Home Pge, Site Index, Search, Help


‘Muriel’s Wedding’ (R)

By Hal Hinson
Washington Post Staff Writer
March 17, 1995

There's simply no nice way of putting it: At first sight, Muriel, the eponymous heroine of "Muriel's Wedding," is a loser. It's not just that she's a big toothy gal with an extra chin and a weakness for leopard skin. Or that she can't seem to breathe with her mouth closed, has no marketable skills and spends most of her life creating schlock daydreams set to Abba songs. Brainless, coarse, socially inept -- Muriel is all of these. But the word that best describes her is the one that her father throws at her: useless.

Though Muriel (Toni Collette) would like to think otherwise, it's not just her father who sees her as an embarrassment. Nearly everyone in her home town of Porpoise Spit, Australia, has come to the same conclusion, including her so-called best friends, who dismiss her from their circle. The thing is, you can't really blame them.

"Muriel's Wedding" seems to suggest that losers are just as entitled to a slice of happiness as anyone else. Obviously, the toughest job that Australian writer-director P.J. Hogan has set for himself is getting the audience to embrace this pathetic blob -- and not simply because she is lacking in attractiveness, intelligence and grace. Collette's performance is strong and fearless, but Muriel's innermost feelings are as vapid and off-putting as the pop songs she listens to.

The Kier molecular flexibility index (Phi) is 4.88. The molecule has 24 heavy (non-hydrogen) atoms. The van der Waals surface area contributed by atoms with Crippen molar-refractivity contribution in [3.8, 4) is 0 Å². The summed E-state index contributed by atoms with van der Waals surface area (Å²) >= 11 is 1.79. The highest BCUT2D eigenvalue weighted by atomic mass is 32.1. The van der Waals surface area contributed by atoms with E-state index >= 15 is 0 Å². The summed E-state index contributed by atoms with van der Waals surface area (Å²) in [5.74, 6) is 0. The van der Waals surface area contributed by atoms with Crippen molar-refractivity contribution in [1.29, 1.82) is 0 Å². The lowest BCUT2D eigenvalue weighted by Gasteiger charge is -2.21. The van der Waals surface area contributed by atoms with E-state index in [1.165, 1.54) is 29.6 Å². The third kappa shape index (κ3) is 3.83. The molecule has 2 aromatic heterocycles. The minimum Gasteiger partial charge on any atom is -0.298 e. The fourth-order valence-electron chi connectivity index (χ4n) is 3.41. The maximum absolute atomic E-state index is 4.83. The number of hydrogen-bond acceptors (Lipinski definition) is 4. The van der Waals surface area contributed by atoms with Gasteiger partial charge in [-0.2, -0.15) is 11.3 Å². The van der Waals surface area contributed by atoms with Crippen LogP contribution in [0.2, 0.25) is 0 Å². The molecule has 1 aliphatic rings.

All Muriel really wants to do is get married -- or rather, have a wedding. The man is irrelevant; it's the dress, the ceremony and the long walk down the aisle that matter. She wants to be a princess -- if only for a day -- and as a dress rehearsal, she hits every bridal shop in Sydney, trying on gowns and, afterward, filing away snapshots of them in a wedding album she keeps hidden under her bed.

It's a pretty depressing picture that Hogan presents -- even after, by some strange twist of fate, Muriel's dream does come true. Yet Hogan seems skittish about going all the way with the darker side of his material. Clearly, he wants us to see the tragedy in Muriel's circumstances, but he also encourages us to view her as a buffoon. As a result, the movie exists somewhere between comedy and tragedy. It's a bright, buoyant comedy about a very sad young woman -- and, regrettably, the mix just doesn't work.

Muriel's Wedding is rated R.

Copyright The Washington Post

Back to the top



Home Page, Site Index, Search, Help